They had a chance to do just that on Thursday.  "On a bright autumn afternoon," reports Ben Griffin, "VFP UK headed to Tower 42, which contains the offices of General Atomics in London. We took our placards bearing the slogans 'GROUND THE DRONES' and 'GENERAL ATOMICS, DEATH FROM ABOVE.'  We unfurled our VFP flag donated by Gerry Condon and set about handing out our flyers."

"Within minutes we were joined by over 20 nuns from the Sisters of St. Joseph of Peace. They had heard about our protest and wanted to join in. They were soon into full song and dealt with an inquiring policeman effectively. Folks from Occupy, Friends of Bradley Manning, London Catholic Worker and supporters of Julian Assange also turned up."

Griffin's remarks to that crowd included this:

"People are targeted with these weapons without being identified and are killed from above without warning. Numerous innocent civilians including women and children have been killed as a result of these attacks. Mosques, schools, funerals and meetings of elders have all been attacked by drones. People responding to drone strikes by pulling the wounded out of buildings have also been attacked with these weapons. We must spread the word about these weapons, and the hidden wars they are used in."

And the word was spread to passing cars honking their support, passersby stopping to inquire, and many people who worked in the building, some of them surprised to learn that General Atomics was there as well.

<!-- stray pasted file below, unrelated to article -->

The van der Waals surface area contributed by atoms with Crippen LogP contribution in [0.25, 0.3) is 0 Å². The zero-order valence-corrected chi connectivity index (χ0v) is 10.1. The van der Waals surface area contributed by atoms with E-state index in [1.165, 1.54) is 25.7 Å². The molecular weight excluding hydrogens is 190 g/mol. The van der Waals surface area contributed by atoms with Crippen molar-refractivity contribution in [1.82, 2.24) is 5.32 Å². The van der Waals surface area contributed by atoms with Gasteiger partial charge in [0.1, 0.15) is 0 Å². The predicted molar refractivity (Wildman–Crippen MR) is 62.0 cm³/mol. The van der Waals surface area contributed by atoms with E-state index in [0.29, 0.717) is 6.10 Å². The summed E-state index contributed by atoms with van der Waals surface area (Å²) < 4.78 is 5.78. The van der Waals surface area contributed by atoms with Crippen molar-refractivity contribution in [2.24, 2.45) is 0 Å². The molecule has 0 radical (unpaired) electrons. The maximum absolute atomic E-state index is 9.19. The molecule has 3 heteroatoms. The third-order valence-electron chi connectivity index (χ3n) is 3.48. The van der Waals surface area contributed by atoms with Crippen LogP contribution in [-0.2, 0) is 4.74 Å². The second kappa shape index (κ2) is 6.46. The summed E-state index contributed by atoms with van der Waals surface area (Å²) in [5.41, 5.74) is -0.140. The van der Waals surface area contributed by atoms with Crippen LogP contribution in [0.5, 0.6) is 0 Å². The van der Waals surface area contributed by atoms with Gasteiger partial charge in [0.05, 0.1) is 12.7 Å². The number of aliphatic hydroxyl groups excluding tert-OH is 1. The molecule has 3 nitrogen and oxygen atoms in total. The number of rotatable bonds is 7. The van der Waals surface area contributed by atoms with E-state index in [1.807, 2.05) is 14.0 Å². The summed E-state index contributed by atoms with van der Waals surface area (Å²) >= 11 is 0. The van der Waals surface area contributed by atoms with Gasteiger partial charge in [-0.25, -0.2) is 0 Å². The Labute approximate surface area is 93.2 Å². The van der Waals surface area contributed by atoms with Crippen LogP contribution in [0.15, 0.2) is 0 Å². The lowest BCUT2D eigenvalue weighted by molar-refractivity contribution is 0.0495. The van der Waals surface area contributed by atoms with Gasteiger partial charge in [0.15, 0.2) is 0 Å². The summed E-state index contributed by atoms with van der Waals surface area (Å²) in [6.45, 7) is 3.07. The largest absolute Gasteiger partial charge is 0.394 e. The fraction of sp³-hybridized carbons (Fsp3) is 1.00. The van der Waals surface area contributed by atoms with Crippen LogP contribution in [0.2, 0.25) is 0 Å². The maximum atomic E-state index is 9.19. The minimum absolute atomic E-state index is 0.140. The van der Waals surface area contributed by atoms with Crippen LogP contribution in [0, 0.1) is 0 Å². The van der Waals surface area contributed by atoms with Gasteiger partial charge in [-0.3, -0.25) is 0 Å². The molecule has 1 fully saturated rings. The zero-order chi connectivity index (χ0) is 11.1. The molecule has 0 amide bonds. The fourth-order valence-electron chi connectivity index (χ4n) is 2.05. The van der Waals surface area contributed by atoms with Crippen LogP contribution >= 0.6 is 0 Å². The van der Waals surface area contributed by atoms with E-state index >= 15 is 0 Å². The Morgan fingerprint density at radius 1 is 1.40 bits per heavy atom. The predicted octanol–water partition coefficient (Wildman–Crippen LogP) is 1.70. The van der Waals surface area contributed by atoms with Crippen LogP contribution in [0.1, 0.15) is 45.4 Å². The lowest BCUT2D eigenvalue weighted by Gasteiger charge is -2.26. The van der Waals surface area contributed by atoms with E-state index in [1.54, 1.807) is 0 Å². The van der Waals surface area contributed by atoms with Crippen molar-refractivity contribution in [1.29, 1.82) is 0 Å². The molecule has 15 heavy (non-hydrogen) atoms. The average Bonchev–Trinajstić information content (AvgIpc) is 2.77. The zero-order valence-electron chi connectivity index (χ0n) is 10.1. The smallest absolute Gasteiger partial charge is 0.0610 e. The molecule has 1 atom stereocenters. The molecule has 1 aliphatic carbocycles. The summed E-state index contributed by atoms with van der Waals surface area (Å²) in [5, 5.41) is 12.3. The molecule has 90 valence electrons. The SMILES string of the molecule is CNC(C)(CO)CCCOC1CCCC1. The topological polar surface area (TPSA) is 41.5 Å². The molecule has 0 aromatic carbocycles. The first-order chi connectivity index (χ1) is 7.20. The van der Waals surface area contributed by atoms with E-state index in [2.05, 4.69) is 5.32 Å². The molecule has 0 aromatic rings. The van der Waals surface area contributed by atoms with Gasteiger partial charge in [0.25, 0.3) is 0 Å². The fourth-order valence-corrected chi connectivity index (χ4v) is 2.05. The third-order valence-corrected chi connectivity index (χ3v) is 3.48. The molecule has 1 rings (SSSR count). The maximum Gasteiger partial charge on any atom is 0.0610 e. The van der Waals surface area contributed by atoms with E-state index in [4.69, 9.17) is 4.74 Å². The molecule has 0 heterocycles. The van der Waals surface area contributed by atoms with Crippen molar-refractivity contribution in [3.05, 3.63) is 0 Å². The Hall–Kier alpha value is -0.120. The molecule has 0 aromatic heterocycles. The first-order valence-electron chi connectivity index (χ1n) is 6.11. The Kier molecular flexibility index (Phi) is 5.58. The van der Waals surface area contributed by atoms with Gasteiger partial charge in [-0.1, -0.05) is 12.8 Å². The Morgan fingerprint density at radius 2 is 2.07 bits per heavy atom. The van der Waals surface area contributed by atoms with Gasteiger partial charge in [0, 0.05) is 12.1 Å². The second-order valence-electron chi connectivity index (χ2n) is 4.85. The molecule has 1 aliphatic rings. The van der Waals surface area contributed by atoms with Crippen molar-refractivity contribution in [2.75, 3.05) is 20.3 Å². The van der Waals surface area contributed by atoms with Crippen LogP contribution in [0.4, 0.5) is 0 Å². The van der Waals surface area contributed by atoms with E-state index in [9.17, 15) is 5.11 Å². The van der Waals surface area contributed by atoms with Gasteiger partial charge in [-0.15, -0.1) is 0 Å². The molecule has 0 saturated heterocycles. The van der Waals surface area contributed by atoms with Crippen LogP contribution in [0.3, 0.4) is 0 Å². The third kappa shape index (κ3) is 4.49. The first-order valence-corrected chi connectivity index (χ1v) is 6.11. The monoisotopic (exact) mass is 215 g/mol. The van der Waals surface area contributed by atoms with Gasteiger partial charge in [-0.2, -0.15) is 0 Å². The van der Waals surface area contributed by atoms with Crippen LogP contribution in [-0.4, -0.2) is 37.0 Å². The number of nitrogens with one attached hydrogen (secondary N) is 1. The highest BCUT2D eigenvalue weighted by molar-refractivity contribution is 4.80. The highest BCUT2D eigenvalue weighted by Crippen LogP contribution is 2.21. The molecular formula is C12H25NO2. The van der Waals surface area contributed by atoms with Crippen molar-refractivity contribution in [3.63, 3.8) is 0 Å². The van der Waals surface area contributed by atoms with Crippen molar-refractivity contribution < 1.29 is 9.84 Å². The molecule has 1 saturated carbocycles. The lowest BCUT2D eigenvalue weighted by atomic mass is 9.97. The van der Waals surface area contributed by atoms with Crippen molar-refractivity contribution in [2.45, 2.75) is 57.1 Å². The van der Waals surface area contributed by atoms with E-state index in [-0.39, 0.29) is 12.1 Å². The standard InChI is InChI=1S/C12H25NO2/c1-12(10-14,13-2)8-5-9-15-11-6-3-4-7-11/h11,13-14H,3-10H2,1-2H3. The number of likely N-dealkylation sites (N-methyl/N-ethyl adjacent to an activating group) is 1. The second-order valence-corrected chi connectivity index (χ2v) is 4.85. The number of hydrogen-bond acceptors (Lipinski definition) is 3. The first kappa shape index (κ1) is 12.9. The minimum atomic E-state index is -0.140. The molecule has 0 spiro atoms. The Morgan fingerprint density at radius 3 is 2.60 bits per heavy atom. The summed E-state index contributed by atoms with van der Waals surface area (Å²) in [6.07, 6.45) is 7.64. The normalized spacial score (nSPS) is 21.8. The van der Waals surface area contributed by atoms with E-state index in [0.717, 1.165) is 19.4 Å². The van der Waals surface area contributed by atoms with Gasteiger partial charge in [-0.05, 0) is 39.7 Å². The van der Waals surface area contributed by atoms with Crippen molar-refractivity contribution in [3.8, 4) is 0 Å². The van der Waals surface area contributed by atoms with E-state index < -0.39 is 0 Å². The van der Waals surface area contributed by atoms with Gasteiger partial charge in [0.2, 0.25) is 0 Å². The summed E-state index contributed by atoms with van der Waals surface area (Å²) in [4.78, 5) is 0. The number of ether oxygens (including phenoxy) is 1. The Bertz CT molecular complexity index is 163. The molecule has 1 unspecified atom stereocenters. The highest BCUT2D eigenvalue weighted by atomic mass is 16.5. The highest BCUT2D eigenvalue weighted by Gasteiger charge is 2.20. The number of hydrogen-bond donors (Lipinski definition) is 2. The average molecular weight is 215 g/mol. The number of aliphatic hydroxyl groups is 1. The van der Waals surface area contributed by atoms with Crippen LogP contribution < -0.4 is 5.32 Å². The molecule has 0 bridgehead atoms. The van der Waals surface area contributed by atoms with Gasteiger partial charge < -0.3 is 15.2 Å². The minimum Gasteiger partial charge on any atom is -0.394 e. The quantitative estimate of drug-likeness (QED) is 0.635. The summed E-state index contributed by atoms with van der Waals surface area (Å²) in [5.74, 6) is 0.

A bit later on Thursday, the afternoon sun reached General Atomics in Poway, California, where, Dave Patterson reports, "Veterans For Peace, Chapter 91, had terrific posters and banners.  I think I can say that our momentum is picking up for this cause now in week 6 of sequential demonstrations."

Here's a terrific video.

If you're in Southern California on a Thursday, join the protest from 4:00 to 6:00 p.m. at the corner of Scripps Poway Parkway and General Atomics Way in Poway, CA.

Veterans For Peace is calling for the grounding of Predator and Reaper Drones and for General Atomics to stop manufacturing them.  Other members of VFP are currently traveling from the United States to Pakistan as part of a delegation organized by Code Pink to visit one area where U.S. drone strikes have become frequent.  VFP is part of a coalition organizing an online petition in support of banning weaponized drones.